A compressed air system is commonly composed by five macro-elements: the compression machine, the tank, the air treatment system consisting of dryer and filters, the net and utilities.

In the compressor, optimization principles lead to a reduction of dissipations due to mechanical friction. It is possible to classify compressors according to their characteristics. They are subdivided into two big categories: volumetric compressors and dynamic compressors. The most used in the industrial sectors are volumetric compressors, rotary screw ones, which in their turn are split into other two categories: lubricated screw compressors where the oil lubricates the screw group and “oil free” screw compressors, where the oil is used only for the cooling of the screw group [3]. The presence of mechanical organs in contact and in relative motion – let us think of the piston-cylinder coupling in alternating volumetric compressors – requires the implementation of a lubrication system for the reduction of frictions and wear. We must however avoid the mixing between lubricating oil and compressed air, both to avoid the oil pollution by the air and to achieve the total absence of impurities in the air sent to the utility.

In filters and dryers, which have the function of eliminating eventual solid particles from the compressed air, degraded oil vapours and the condensate wetness, strong phenomena of fluid-dynamic friction occur, as it happens in tower filters with adsorbent carbon, where take place phenomena of airflow channeling and carbon displacements, with wear-out of the same. This leads to an accumulation of particulate and consequent filter obstruction, with increase of fluid-dynamic friction phenomena. To avoid losses caused by fluid-dynamic friction, they have implemented smaller and lighter filters, however equivalent to tower filters with the same flow rate, with active carbon cartridges that allow a fast maintenance and a more efficient use of the active carbon bed, thus avoiding high friction, creation of dusts and filter obstruction.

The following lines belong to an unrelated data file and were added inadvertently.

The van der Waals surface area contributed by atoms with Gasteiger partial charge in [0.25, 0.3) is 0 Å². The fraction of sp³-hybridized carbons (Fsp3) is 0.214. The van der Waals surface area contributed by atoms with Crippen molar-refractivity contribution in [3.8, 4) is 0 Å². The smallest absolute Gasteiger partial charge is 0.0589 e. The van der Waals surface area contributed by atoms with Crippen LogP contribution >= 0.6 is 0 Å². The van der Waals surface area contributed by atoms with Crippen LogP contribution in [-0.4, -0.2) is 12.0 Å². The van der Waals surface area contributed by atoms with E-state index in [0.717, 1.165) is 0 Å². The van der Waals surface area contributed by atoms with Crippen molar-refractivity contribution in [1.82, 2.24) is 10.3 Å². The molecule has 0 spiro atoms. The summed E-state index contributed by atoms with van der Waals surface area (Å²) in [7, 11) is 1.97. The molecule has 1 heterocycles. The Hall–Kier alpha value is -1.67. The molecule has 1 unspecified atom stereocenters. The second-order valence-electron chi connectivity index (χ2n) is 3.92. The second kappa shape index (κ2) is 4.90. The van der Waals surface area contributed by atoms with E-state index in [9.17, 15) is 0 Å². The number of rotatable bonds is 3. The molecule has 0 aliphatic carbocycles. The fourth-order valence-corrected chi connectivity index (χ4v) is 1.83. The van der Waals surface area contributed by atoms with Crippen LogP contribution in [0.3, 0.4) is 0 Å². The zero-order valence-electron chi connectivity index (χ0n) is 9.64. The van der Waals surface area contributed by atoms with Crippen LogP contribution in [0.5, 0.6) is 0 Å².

In the distribution net, losses are due to the friction between the fluid and the pipe walls depending on the speed of the fluid itself; for this reason, it is preferable to keep the fluid speed under 20 m/s. The losses distributed in rectilinear ducts with circular section depend on the friction factor, on the fluid density, on the duct length, on the fluid speed and on the duct diameter. The friction factor is perhaps the most important parameter concerning the possibility of reducing the pressure drop as, if the system distances are more or less defined by process requirements, the factors that determine the friction are linked with the material typology composing the net and with the fluid speed; therefore they feature more intervention margins [3]. If we diminish the friction factor, distribution costs decrease.

Fig. 2 – Section of ISO 15552 pneumatic cylinder in the standard version (Credit: Metal Work Spa (Brescia, Italy) [14].

Friction in valves and cylinders

Friction plays a fundamental role in pneumatic valves. Their function is defined by the type of connection they allow implementing and by the proposed variants. The connection type depends on the number of ways and on the internal scheme whereas the variants correspond to the number of positions of distributing organs. In the figure 1, we can see a S70 Mach 16 solenoid valve, the same figure shows the section of the same solenoid valve that highlights the technical solutions adopted to preserve the tightness and to contain friction.